For almost fifteen years now I have been (using my unfortunately trivial influence; though for some reason Fergus seems to be singlehandedly trying to change that; thanks Fergus!) pointing out that such an argument is totally wrong, pretty much exactly 180 degrees off the mark.
Here's my response, verbatim, which you can also read on RC.
My use of the word "conservative" in the concluding sentence is deliberate, of course.
Suppose we grant for the sake of argument that the total range of uncertainty (of some quantity) is a factor of 100. Does it follow that the quantity is possibly overestimated by a factor of 100? Perhaps, but surely it follows no more and no less than it follows that there is an equivalent possibility that the quantity is being underestimated by a factor of 100.
Why are people constantly harping on the risk of overestimating climate change when the risk of underestimating it has vastly greater consequences?
Rational policy under uncertainty should be risk-weighted, which implies that the less faith one has in the consensus position, the more vigorous an emissions policy one should support. It is very peculiar and striking to observe how common a position like Aam's is despite the fact that it is incoherent.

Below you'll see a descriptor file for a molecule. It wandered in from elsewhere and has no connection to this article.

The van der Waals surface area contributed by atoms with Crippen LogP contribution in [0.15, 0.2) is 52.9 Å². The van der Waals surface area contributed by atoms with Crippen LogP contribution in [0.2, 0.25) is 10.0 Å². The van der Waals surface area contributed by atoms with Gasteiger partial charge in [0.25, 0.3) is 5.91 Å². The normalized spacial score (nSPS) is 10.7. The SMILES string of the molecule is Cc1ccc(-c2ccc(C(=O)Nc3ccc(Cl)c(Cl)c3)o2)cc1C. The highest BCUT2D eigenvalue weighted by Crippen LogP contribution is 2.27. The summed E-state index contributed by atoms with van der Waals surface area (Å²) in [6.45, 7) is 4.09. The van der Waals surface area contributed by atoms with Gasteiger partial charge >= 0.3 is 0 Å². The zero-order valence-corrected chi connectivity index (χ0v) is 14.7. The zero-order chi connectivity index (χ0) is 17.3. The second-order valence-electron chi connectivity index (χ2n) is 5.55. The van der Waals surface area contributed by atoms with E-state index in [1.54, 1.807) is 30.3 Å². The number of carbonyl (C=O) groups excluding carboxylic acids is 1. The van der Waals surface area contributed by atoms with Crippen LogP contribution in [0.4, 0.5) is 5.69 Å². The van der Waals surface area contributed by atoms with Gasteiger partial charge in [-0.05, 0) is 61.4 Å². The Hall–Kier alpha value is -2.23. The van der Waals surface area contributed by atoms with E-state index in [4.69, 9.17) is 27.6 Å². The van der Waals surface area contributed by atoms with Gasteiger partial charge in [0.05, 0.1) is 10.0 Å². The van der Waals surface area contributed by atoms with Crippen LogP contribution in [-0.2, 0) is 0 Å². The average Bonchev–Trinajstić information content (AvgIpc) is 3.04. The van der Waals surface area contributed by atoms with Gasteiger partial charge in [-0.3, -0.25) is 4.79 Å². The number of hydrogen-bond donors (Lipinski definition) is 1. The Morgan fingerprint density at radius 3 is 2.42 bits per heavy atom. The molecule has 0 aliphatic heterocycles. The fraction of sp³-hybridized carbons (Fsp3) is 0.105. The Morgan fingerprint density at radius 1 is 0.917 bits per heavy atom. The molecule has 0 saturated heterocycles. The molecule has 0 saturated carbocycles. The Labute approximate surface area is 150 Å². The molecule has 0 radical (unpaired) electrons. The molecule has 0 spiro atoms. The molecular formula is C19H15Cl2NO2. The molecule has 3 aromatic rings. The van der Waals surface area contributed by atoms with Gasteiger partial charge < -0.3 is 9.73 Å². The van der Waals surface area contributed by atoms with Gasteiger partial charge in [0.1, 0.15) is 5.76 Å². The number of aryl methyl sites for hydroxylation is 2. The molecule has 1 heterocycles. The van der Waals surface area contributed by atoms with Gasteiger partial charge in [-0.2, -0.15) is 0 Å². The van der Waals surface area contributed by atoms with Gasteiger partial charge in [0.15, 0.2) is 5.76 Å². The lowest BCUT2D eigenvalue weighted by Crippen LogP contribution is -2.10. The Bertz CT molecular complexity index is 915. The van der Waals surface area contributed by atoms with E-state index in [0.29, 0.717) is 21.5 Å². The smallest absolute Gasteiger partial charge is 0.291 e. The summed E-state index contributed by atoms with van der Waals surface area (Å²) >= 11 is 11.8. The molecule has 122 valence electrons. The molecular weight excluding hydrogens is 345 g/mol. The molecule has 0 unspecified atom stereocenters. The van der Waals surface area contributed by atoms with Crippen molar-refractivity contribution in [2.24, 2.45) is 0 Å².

Those people who doubt the consensus in a rational way (e.g., Broecker, Lovelock) advocate for a very vigorous policy. We don't know how bad it can be, so we really ought to give considerable weight to it being very very bad. The asymmetry arises because we know how good it can be. Climate change can at best amount to a (relatively) very small net gain, if it is modest and slow enough. At worst it can quite conceivably be a threat to civilization.
Most people stressing the uncertainty, though, seem to me to deliberately strive to confuse the policy process, or to echo others who do so. It is discouraging how effective this tactic continues to be, given that it is based on a completely irrational argument. The only remotely sensible way to argue for small or no policy response is not to argue for large uncertainty. A rational argument for policy inaction requires arguing that the consensus position is certainly wrong and oversensitive. A rational, conservative response to uncertainty would be to take more effort to avoid the risk.
I always find it a tortured use of the word "conservatism" to suggest that monkeying with the biosphere (an astonishing and rare natural phenomenon) is a better idea than tuning the economy (an artifact). I can anticipate the tedious answers of course (cue Mr Duff), but I find myself wondering what, exactly, these so-called conservative people think they are conserving.